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PAL History photo

Philippine Airlines was founded on February 26, 1941 by a group of businessmen. The government invested in the company in September.

Upon the outbreak of the Pacific war on December 8, 1941, the two Model 18s and their pilots were impressed into military service. They were used to evacuate planeless American fighter pilots to Australia until one was shot down over Mindanao and the other was destroyed on the ground in an air raid on Surabaya, Indonesia.

After the war, Soriano revived PAL and was elected its president in January 1946. On February 14, PAL resumed operations with five ex-military twin-engine Douglas DC-3s and a network of eight points. The payroll had 108 names.

In July of the same year, PAL chartered four-engine Douglas DC-4s to fly American servicemen home. The first flight left Manila July 31, making PAL the first Asian airline to cross the Pacific. Regular service between Manila and San Francisco started on December 3, 1946. On May 13, 1947, PAL opened a route to Europe. It acquired its own DC-4s.

PAL bought out one competitor in May 1947 and another in September 1948. In the process, the government became the majority stockholder. Soriano remained as president under a management contract between him and PAL.

Four-engine Douglas DC-6s were acquired in 1948 and DC-6Bs were purchased in 1952. These were operated to 16 cities abroad. Twin-engine Convair 340s were added in April 1953 for the services to Hong Kong, Bangkok and Taipei. On March 30, 1954, the government ordered the immediate cancellation of international services as an economy measure. All of the four-engine airplanes were sold. The Convair 340 service to Hong Kong was retained.

Nearly all local airports permitted nothing better than the DC-3s. In June 1955, the single-engine De Havilland DHC-3 Otter introduced a rural air service to airports where DC-3s could not operate. They would bring some 17 towns in the Visayas and Mindanao into the domestic network.

Improvement of some trunkline airports allowed the use of the Convair 340 in the domestic services starting in 1953. The four-engine Vickers Viscount turboprop came in 1957. The twin-engine Fokker F-27 began to replace DC-3s at some airports in March in 1960.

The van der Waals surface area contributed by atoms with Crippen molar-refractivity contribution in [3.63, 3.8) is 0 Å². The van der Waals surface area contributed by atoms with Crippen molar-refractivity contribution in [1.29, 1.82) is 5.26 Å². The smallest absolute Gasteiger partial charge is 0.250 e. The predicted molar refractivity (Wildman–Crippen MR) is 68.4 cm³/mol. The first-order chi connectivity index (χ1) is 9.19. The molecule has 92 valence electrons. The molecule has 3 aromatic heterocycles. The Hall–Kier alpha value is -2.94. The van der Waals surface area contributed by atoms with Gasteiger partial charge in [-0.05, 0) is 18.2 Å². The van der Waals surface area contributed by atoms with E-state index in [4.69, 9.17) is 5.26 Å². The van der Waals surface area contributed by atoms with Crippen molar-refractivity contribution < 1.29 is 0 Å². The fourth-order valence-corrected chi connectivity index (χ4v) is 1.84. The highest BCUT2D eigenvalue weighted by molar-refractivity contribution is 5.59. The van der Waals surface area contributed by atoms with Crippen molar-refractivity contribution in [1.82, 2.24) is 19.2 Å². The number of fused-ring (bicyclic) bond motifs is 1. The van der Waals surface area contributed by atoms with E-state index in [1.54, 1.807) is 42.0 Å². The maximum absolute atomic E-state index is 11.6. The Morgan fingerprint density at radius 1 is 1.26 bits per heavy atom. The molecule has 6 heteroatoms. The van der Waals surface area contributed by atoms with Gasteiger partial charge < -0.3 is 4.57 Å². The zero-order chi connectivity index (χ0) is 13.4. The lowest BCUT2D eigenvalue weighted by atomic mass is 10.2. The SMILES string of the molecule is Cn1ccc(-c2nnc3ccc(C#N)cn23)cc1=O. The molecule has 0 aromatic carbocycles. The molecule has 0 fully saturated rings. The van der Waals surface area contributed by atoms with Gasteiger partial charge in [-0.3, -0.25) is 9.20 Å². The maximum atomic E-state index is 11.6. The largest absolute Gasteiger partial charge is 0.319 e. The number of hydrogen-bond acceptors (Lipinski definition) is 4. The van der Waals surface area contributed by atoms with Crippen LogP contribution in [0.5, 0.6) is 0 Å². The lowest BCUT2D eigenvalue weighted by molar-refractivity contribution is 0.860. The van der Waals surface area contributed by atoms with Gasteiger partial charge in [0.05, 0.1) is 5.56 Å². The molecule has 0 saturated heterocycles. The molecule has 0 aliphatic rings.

Soriano left PAL in March 1961. Eduardo Z. Romualdez, board chairman since 1954, became the president in a concurrent capacity. Following a change of national administration in January 1962, Col. Renato L. Barretto, former vice president for operations, was elected to the PAL presidency. He resumed international services with the four-engine Douglas DC-8 jetliner, initially across the Pacific on June 20, 1962. Barretto left in August 1963. Rafael G. Igoa was president from October 1963 to March 1964.

Domestic services expanded to a total of 72 points as airports were improved or opened. The Viscount was introduced on trunkline routes and the Convair 340 began to be phased out. The DC-3 remained the mainstay of the domestic operations. However, the rural air service was stopped in May 1964.

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In January 1965, the government decided to relinquish control of PAL and bid out half of its shares. Benigno P. Toda, Jr., board chairman since March 1962, acquired majority control of the airline. He was elected chairman and president. At the same time, the government permitted two other local airlines to compete with PAL on domestic routes.

The twin-engine BAC 1-11 Series 400 introduced domestic jet service to Cebu, Bacolod and Davao on May 6, 1966. The Viscounts were sold. The Hawker Siddeley 748 started replacing F-27s in November 1967 as standard turboprop equipment. The BAC 1-11 Series 500 replaced the Series 400 airplanes in October 1971.